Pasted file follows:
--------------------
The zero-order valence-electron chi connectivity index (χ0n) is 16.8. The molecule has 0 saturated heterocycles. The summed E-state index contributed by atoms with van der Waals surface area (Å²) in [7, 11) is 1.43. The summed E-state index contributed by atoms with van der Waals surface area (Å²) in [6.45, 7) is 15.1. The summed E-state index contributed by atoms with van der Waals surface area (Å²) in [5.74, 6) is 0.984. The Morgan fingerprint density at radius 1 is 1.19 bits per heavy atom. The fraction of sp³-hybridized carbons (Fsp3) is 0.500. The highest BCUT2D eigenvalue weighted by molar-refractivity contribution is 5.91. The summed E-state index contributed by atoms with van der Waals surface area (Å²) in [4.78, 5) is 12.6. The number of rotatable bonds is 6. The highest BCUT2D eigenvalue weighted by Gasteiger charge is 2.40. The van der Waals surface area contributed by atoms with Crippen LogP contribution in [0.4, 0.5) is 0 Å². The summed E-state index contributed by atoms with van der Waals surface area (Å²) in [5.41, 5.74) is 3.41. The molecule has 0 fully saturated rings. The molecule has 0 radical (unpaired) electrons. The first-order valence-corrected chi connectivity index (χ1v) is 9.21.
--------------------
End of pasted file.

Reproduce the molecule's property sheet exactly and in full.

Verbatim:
The zero-order valence-electron chi connectivity index (χ0n) is 16.8. The molecule has 0 saturated heterocycles. The summed E-state index contributed by atoms with van der Waals surface area (Å²) in [7, 11) is 1.43. The summed E-state index contributed by atoms with van der Waals surface area (Å²) in [6.45, 7) is 15.1. The summed E-state index contributed by atoms with van der Waals surface area (Å²) in [5.74, 6) is 0.984. The Morgan fingerprint density at radius 1 is 1.19 bits per heavy atom. The fraction of sp³-hybridized carbons (Fsp3) is 0.500. The highest BCUT2D eigenvalue weighted by molar-refractivity contribution is 5.91. The summed E-state index contributed by atoms with van der Waals surface area (Å²) in [4.78, 5) is 12.6. The number of rotatable bonds is 6. The highest BCUT2D eigenvalue weighted by Gasteiger charge is 2.40. The van der Waals surface area contributed by atoms with Crippen LogP contribution in [0.4, 0.5) is 0 Å². The summed E-state index contributed by atoms with van der Waals surface area (Å²) in [5.41, 5.74) is 3.41. The molecule has 0 fully saturated rings. The molecule has 0 radical (unpaired) electrons. The first-order valence-corrected chi connectivity index (χ1v) is 9.21.